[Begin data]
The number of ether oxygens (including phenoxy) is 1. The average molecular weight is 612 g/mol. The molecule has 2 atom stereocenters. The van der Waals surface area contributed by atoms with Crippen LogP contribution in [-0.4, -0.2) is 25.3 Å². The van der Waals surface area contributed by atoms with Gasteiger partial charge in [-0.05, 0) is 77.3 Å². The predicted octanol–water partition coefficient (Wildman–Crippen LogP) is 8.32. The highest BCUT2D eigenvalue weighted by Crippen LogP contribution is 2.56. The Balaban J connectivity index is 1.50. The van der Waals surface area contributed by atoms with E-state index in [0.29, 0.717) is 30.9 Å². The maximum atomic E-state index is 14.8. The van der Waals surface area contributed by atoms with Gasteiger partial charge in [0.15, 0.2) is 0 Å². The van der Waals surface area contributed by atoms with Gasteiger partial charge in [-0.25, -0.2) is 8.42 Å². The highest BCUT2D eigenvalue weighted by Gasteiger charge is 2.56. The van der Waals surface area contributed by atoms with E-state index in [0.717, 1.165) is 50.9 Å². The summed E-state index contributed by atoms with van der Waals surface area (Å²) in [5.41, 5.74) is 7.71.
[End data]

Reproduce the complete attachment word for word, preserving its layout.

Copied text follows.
The number of ether oxygens (including phenoxy) is 1. The average molecular weight is 612 g/mol. The molecule has 2 atom stereocenters. The van der Waals surface area contributed by atoms with Crippen LogP contribution in [-0.4, -0.2) is 25.3 Å². The van der Waals surface area contributed by atoms with Gasteiger partial charge in [-0.05, 0) is 77.3 Å². The predicted octanol–water partition coefficient (Wildman–Crippen LogP) is 8.32. The highest BCUT2D eigenvalue weighted by Crippen LogP contribution is 2.56. The Balaban J connectivity index is 1.50. The van der Waals surface area contributed by atoms with E-state index in [0.29, 0.717) is 30.9 Å². The maximum atomic E-state index is 14.8. The van der Waals surface area contributed by atoms with Gasteiger partial charge in [0.15, 0.2) is 0 Å². The van der Waals surface area contributed by atoms with Gasteiger partial charge in [-0.25, -0.2) is 8.42 Å². The highest BCUT2D eigenvalue weighted by Gasteiger charge is 2.56. The van der Waals surface area contributed by atoms with E-state index in [0.717, 1.165) is 50.9 Å². The summed E-state index contributed by atoms with van der Waals surface area (Å²) in [5.41, 5.74) is 7.71.